Complete removal of the HIV virus with gene editing techniques?

CRISPR-Cas9 is a new genetic modification technology that alters the genome sequence by cutting double strands of DNA. CRISPR (Clustered Regularly Interspaced Short Palindromic Repeats) refers to gene editing technology. However, there is a report that the HIV virus was eliminated by using such gene-editing technology.

The researchers combined CRISPRCAS 9 gene-editing technology with a new drug under test to destroy the HIV virus from mouse genes. Of course, it is expected to be a new treatment method to fight HIV or AIDS. However, there is still a long way to go such as clinical trials.

It may feel silly to get rid of infections with gene editing techniques. HIV integrates and replicates itself in viral DNA. Anti-HIV treatment can inhibit HIV replication, but it cannot eliminate HIV altogether. This is because the dormant virus cannot be excreted from the body.

The new study, published in the journal Nature Communications, is that CRISPRCAS 9 has a synergistic effect when used in conjunction with existing ART and has succeeded in releasing viruses from biological genes.

In a mouse experiment with a genetically modified human-like gene sequence, the team reported that more than 30% of HIV-infected mice were completely eliminated from the HIV virus. It’s not a perfect result, but it’s a significant achievement. The research team says that non-human primate trials can now be conducted and that clinical trials on human patients will be possible within a few years.

According to the United Nations AIDS Program (UNAIDS), there are 37 million HIV-1 infections worldwide, and more than 5,000 new infections are reported every day. Although there are many mountains to overcome until clinical trials, it is necessary to explain that the success rate is low as it is a new study, and that it does not cause side effects to organs such as cancer through gene editing.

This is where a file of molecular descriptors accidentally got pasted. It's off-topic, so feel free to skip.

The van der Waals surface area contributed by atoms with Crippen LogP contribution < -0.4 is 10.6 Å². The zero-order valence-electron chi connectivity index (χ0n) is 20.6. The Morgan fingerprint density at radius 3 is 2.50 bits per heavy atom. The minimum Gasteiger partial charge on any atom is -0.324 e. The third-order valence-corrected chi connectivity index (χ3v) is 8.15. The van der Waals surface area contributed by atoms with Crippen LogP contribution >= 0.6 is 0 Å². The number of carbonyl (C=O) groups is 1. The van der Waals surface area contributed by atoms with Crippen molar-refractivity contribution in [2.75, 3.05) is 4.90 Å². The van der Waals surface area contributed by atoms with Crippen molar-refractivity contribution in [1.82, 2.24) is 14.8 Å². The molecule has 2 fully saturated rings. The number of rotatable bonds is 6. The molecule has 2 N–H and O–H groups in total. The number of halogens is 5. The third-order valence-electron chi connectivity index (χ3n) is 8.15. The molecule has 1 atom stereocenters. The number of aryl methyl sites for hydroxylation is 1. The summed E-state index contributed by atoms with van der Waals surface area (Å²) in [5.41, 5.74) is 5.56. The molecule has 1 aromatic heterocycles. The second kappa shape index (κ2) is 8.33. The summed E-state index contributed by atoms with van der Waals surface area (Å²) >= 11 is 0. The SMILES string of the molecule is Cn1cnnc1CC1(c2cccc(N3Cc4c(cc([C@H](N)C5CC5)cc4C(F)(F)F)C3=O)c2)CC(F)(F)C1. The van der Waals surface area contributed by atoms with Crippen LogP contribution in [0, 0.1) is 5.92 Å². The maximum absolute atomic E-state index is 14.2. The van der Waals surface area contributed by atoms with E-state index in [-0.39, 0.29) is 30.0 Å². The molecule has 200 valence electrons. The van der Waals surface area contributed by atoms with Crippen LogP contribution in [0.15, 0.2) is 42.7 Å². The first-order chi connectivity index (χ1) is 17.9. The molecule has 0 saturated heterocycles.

The researchers have shown that gene editing can be used to excise the infected gene in the DNA of infected HIV. However, this method cannot completely remove viruses as well as anti-HIV.

The research team noted that other teams have approached ART in a new form called Long Acting Slow Effective Release (LASER). The system targets the hiding places of the HIV virus. To do this, the drug must be wrapped in nanocrystals so that the HIV virus spreads to the tissues used as dormant dwellings. When the target site is reached, the nanocrystals stay inside the cell for several weeks and slowly release the drug.

The research team paid attention to this approach and is wondering whether HIV reproduction would be suppressed if the gene-editing technique was maintained in the body for a sufficient time to completely destroy viral DNA through LASER ART. The experiment combined LASER ART and gene editing technology in mice, and as a result, the virus was eliminated in the dormant blood, bone marrow, and lymph tissue that HIV favors hiding. There was no damage in the mouse cells.

Of course, experts say that this is a result of great interest, but the method has to be sustained for a long period of time in the body, and the concern that gene editing technology not only removes HIV from the cells, but may erase other things in the body in an uncontrollable form. It is also indicated. Anyway, the concept of removing the virus from HIV-infected mice is a good idea.

Anti-HIV therapy against AIDS has changed the lives of countless people, but it is not a fundamental treatment. Patients should be tested for the HIV virus and regularly checked and dosed to ensure that they do not reach a risk to the body. What is needed now is a treatment that completely eliminates HIV from the body. This study can be said to be meaningful in terms of research on fundamental treatments for AIDS. Related information can be found here .



Through the monthly AHC PC and HowPC magazine era, he has watched 'technology age' in online IT media such as ZDNet, electronic newspaper Internet manager, editor of Consumer Journal Ivers, TechHolic publisher, and editor of Venture Square. I am curious about this market that is still full of vitality.

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